American food can be very hard to find, but not impossible. KFC and McDonald’s are fairly common American restaurants here, followed by pizza hut, which might be the only pizza you’ll be able to find (I’m having withdrawals, please send Domino’s), considering many Chinese people are lactose intolerant, so items containing dairy are often left off the menu. I’ve also heard rumors of Subway’s and Taco Bell’s making appearances in various provinces, but I’ve never seen these with my own two eyes (even though I would pay a pretty penny for a crunch wrap and a baja blast right now).
6. When it comes to getting around in China, things can get a little dangerous. Firstly, pedestrians do not have the right of way ever, so even if the crosswalk light is telling you it’s safe to cross, cars will still come barreling your way. Most will slow down or stop, but it never hurts to walk quickly. Mopeds and motorbikes are very popular here, and they are also considered pedestrians, so make sure to watch your back on the sidewalks. As for the rules of the road, to my American eyes, there don’t really appear to be any. Cars will swerve in and out of lanes, and sometimes even straddle two lanes for extended periods of time. There are no road police to pull drivers over, and although the cars the Chinese drive are equipped with lane change indicators, they prefer to use their car horns to indicate when they’re coming up behind you or about to cut you off.
7. China is full of pungent smells, so be prepared. Depending on where you’re at, the air could smell of sewage or cooking food, but regardless of what it smells like it will smell strongly. The smell will also cling to your skin, hair, ad suitcases, so don’t be too offended if friends and relatives don’t want to give you a welcome home hug when you arrive at the airport.
8. Chinese laundry machines are very different from those in the U.S., they are simply buckets hooked up to a cold-water line, with a spinning wheel at the bottom. You dump your clothes in, turn on the water, pour in some soap and set the timer for 15 minutes, in which time the washer will spin, tangle, and stretch your clothes into oblivion, but hey, at least they smell a little better. Then you put your clothes into something called a spinner, which is actually pretty cool. It’s just a bucket that spins at high speeds for a short period of time to get all of the excess water out of your clothes. Once you have your damp clothes, you can hang them out to dry on your balcony as most people do, or if you’re lucky, you can put them into a heated wardrobe. The heated wardrobe is just that, a canvas wardrobe with hot air blowing up from a hole in the bottom. Using this method saves a little drying time, and ensures that your clothes will smell better (as they don’t have as much time to absorb the outside odors), and be less wrinkly. In short, leave your favorite wardrobe pieces at home.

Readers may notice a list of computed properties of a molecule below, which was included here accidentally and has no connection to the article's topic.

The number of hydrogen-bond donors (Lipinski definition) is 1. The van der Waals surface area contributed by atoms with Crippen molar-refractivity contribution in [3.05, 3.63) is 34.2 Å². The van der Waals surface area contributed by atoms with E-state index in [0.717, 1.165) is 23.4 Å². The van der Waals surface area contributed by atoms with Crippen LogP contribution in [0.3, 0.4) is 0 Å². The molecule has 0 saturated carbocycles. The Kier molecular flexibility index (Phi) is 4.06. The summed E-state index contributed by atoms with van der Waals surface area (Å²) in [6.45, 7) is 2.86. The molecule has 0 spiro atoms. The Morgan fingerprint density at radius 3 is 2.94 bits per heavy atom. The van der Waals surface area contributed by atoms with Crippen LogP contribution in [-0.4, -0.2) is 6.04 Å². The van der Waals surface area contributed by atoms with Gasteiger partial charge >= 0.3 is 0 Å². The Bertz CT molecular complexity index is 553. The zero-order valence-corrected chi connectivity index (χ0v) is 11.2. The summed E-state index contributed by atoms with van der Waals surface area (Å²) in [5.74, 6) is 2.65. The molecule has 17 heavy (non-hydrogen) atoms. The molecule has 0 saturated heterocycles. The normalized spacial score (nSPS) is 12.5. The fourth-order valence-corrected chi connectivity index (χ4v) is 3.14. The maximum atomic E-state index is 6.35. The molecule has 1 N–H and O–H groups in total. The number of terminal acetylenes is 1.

9. Be prepared to see some baby butts. Children in China are allowed to run wild, naked and free until a certain age, so don’t be too alarmed if you see little kids going to the bathroom in the streets, just make an extra effort to avoid whatever they may leave behind.
10. It is inappropriate to sit on the ground in China. By this I mean any sidewalks, streets, or stairs that might look appealing when other seating isn’t available. The ground in China is considered to be very dirty, so even when a sidewalk or porch may appear neat and tidy, it is socially unacceptable to sit there. Chinese people will often squat rather than sit on the ground, and I prefer to stand because all of that squatting is just too much work.
So, there’s my list I hope you are able to find something useful in it. Remember that although these are things that would’ve been totally useful for me to know for my experience in China, your experience could be totally different, there’s no way to know until you get there.
Safe travels everyone!